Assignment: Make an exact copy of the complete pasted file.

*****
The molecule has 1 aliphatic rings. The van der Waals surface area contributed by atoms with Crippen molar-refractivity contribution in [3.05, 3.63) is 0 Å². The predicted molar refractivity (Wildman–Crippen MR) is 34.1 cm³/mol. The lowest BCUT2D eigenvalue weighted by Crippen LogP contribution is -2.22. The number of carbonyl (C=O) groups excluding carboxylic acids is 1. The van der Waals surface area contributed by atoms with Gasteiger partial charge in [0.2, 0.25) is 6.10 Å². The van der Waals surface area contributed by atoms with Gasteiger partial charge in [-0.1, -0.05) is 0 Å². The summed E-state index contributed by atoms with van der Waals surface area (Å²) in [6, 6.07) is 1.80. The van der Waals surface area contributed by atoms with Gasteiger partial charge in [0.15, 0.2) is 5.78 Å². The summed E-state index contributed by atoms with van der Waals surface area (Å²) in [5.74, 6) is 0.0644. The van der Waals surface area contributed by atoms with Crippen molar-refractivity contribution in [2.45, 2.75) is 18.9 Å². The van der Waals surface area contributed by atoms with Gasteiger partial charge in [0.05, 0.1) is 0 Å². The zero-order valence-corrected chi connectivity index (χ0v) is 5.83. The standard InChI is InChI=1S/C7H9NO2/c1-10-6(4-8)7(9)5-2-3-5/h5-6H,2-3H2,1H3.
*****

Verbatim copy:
The molecule has 1 aliphatic rings. The van der Waals surface area contributed by atoms with Crippen molar-refractivity contribution in [3.05, 3.63) is 0 Å². The predicted molar refractivity (Wildman–Crippen MR) is 34.1 cm³/mol. The lowest BCUT2D eigenvalue weighted by Crippen LogP contribution is -2.22. The number of carbonyl (C=O) groups excluding carboxylic acids is 1. The van der Waals surface area contributed by atoms with Gasteiger partial charge in [0.2, 0.25) is 6.10 Å². The van der Waals surface area contributed by atoms with Gasteiger partial charge in [-0.1, -0.05) is 0 Å². The summed E-state index contributed by atoms with van der Waals surface area (Å²) in [6, 6.07) is 1.80. The van der Waals surface area contributed by atoms with Gasteiger partial charge in [0.15, 0.2) is 5.78 Å². The summed E-state index contributed by atoms with van der Waals surface area (Å²) in [5.74, 6) is 0.0644. The van der Waals surface area contributed by atoms with Crippen molar-refractivity contribution in [2.45, 2.75) is 18.9 Å². The van der Waals surface area contributed by atoms with Gasteiger partial charge in [0.05, 0.1) is 0 Å². The zero-order valence-corrected chi connectivity index (χ0v) is 5.83. The standard InChI is InChI=1S/C7H9NO2/c1-10-6(4-8)7(9)5-2-3-5/h5-6H,2-3H2,1H3.